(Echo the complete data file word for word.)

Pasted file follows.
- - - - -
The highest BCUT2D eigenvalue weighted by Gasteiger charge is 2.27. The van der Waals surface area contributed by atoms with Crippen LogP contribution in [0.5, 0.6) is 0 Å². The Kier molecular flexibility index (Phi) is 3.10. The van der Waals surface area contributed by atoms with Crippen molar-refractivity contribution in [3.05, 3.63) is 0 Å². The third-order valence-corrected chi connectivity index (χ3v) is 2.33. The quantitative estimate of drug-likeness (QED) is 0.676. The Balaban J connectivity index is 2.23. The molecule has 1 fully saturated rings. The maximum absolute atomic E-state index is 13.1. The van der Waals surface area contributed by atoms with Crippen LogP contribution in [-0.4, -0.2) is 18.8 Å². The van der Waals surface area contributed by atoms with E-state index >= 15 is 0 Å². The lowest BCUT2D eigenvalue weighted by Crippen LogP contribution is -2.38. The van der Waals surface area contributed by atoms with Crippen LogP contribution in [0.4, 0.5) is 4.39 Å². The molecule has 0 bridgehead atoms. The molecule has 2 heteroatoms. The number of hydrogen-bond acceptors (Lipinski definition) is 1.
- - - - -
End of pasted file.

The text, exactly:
The highest BCUT2D eigenvalue weighted by Gasteiger charge is 2.27. The van der Waals surface area contributed by atoms with Crippen LogP contribution in [0.5, 0.6) is 0 Å². The Kier molecular flexibility index (Phi) is 3.10. The van der Waals surface area contributed by atoms with Crippen molar-refractivity contribution in [3.05, 3.63) is 0 Å². The third-order valence-corrected chi connectivity index (χ3v) is 2.33. The quantitative estimate of drug-likeness (QED) is 0.676. The Balaban J connectivity index is 2.23. The molecule has 1 fully saturated rings. The maximum absolute atomic E-state index is 13.1. The van der Waals surface area contributed by atoms with Crippen LogP contribution in [-0.4, -0.2) is 18.8 Å². The van der Waals surface area contributed by atoms with E-state index >= 15 is 0 Å². The lowest BCUT2D eigenvalue weighted by Crippen LogP contribution is -2.38. The van der Waals surface area contributed by atoms with Crippen LogP contribution in [0.4, 0.5) is 4.39 Å². The molecule has 0 bridgehead atoms. The molecule has 2 heteroatoms. The number of hydrogen-bond acceptors (Lipinski definition) is 1.